National Assembly elections in July 2003 failed to give any one party the two-thirds majority of seats required under the constitution to form a government. The CPP secured 73 seats, FUNCINPEC 26 seats, and the SRP 24 seats. As a result, the incumbent CPP-led administration continued in power in a caretaker role pending the formation of a coalition with the required number of National Assembly seats to form a government.

On July 8, 2004, the National Assembly approved a controversial addendum to the constitution in order to require a vote on a new government and to end the nearly year-long political stalemate. The vote took place on July 15, and the National Assembly approved a new coalition government comprised of the CPP and FUNCINPEC, with Hun Sen as Prime Minister and Prince Norodom Ranariddh as President of the National Assembly. The SRP and representatives of civil society non-governmental organizations (NGOs) have asserted the addendum was unconstitutional. The SRP boycotted the vote and currently is in opposition. In February 2005, the National Assembly voted to lift the parliamentary immunity of three opposition parliamentarians, including SRP leader Sam Rainsy, in connection with lawsuits filed against them by members of the ruling parties. One of the MPs, Cheam Channy, was arrested and later tried, while Sam Rainsy went into self-imposed exile. In October 2005, the government arrested critics of Cambodia?s border treaties with Vietnam and later detained four human rights activists following International Human Rights Day in December. In January 2006, the political climate improved with the Prime Minister?s decision to release all political detainees and permit Sam Rainsy?s return to Cambodia. Following public criticism by Hun Sen, Prince Ranariddh resigned as President of the National Assembly in March 2006.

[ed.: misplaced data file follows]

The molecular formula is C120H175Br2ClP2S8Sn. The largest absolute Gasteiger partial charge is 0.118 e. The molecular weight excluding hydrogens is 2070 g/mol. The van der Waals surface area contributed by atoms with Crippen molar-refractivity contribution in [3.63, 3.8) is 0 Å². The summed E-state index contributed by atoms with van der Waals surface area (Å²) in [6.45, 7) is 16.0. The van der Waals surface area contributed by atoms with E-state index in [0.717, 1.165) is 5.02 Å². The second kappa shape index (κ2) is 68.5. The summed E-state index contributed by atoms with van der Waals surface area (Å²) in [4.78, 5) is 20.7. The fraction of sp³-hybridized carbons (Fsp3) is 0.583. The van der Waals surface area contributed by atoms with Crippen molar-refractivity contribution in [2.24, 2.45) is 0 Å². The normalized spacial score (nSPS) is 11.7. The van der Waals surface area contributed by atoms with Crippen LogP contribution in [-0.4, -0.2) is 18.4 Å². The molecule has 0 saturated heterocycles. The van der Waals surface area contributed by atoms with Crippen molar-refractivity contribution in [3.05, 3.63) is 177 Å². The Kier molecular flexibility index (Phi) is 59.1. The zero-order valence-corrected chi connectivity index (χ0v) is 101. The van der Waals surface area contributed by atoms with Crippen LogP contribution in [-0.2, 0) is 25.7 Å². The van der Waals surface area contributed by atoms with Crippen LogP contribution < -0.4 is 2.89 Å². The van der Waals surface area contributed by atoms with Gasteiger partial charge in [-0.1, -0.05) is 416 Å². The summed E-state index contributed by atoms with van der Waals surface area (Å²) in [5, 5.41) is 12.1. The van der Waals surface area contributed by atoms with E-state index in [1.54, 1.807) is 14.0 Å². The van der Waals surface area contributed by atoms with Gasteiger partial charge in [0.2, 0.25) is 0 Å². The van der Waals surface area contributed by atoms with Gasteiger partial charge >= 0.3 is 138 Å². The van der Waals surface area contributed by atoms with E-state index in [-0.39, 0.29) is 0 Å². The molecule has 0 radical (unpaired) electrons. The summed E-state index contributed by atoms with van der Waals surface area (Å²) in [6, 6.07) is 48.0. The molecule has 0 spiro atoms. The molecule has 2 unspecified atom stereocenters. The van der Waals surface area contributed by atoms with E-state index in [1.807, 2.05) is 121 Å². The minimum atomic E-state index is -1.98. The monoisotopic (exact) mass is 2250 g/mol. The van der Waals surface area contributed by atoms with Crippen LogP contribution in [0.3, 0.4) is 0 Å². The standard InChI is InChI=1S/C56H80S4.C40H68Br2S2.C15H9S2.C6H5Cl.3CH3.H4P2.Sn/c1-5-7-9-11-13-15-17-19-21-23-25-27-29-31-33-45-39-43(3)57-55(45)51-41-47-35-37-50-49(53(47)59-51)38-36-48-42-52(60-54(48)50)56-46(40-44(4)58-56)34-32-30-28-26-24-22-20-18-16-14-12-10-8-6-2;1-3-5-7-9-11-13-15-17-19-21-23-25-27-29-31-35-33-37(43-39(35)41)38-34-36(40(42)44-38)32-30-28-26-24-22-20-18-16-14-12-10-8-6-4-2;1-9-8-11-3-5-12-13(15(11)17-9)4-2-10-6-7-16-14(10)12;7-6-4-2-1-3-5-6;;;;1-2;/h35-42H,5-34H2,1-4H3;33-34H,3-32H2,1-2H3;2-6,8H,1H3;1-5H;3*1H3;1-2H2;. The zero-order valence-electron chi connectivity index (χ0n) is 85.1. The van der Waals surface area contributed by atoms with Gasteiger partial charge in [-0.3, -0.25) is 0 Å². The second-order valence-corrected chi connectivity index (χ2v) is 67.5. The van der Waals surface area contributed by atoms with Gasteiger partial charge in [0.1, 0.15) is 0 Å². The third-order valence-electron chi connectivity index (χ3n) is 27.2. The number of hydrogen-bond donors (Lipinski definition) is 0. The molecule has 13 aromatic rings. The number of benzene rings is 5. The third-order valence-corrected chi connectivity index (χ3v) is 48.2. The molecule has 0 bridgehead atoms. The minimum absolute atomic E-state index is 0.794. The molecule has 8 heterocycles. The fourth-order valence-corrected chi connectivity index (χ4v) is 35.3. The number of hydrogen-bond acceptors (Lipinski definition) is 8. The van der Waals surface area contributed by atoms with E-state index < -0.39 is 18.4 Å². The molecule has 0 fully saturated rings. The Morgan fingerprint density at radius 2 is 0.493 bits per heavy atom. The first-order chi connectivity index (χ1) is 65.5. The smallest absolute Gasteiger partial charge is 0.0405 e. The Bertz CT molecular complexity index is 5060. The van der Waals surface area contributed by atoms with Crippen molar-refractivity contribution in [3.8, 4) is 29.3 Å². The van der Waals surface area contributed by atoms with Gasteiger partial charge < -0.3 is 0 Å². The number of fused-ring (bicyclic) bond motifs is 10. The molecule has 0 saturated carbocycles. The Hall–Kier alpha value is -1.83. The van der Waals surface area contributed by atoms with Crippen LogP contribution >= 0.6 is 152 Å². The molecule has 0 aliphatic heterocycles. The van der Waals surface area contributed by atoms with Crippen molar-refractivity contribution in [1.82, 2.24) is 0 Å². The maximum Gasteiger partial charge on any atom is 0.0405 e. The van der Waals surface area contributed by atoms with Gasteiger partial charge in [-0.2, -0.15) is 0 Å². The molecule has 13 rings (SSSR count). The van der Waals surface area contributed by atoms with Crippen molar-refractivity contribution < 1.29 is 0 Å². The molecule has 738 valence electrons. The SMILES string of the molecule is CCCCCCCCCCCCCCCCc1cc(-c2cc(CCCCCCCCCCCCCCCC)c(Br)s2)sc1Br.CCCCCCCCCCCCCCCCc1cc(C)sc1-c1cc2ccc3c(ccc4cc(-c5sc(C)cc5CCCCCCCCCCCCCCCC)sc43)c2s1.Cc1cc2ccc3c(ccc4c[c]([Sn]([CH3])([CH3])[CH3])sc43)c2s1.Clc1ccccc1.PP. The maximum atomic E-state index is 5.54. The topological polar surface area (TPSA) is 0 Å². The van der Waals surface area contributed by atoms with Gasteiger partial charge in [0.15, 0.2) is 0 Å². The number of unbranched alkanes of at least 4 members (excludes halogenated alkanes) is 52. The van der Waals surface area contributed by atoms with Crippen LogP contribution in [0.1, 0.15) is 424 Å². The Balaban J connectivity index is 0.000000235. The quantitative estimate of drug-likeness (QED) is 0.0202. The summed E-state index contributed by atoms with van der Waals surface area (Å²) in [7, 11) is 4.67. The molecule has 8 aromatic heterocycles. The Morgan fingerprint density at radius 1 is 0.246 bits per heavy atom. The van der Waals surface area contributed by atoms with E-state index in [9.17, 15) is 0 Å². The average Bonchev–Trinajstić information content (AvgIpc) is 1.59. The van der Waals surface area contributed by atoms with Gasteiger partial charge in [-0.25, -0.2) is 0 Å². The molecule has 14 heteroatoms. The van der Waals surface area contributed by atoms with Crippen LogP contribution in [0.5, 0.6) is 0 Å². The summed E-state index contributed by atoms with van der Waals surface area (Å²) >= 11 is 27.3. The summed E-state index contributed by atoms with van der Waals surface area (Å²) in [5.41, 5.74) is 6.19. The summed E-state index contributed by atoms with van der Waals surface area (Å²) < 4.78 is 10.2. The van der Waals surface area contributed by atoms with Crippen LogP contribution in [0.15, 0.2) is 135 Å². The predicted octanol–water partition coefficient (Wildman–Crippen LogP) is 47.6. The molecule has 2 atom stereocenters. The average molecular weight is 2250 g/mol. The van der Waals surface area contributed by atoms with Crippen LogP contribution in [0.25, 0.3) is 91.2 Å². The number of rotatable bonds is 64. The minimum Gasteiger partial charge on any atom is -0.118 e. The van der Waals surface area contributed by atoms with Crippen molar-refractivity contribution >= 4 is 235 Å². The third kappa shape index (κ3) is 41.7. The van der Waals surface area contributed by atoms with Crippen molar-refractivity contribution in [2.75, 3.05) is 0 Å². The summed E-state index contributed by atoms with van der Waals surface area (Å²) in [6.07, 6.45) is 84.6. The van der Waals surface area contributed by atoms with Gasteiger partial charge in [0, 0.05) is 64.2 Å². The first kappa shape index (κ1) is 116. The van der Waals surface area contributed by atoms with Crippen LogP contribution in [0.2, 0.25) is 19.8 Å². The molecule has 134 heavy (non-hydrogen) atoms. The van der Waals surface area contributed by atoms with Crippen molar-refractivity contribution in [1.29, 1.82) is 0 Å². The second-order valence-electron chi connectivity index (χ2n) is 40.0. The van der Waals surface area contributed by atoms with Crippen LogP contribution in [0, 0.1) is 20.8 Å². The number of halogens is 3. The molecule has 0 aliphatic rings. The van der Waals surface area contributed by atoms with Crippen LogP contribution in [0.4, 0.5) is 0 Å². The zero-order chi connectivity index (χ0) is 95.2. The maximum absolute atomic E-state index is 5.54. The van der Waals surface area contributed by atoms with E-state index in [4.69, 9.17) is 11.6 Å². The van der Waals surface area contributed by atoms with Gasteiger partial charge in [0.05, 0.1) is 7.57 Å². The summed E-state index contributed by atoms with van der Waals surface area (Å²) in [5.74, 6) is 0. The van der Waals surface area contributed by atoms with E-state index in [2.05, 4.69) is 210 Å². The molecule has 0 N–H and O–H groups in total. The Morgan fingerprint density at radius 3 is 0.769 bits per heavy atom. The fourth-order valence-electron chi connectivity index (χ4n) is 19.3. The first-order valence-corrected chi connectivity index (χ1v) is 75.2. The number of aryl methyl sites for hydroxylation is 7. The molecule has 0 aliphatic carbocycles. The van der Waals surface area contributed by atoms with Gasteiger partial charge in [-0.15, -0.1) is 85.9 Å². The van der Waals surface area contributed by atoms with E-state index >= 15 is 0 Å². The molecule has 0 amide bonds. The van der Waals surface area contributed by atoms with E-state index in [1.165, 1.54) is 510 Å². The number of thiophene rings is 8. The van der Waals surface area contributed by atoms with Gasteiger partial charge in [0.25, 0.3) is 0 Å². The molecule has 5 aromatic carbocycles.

On October 7, 2004, King Sihanouk abdicated the throne due to illness. On October 14, the Cambodian Throne Council selected Prince Norodom Sihamoni to succeed Sihanouk as King. King Norodom Sihamoni officially ascended the throne in a coronation ceremony on October 29, 2004.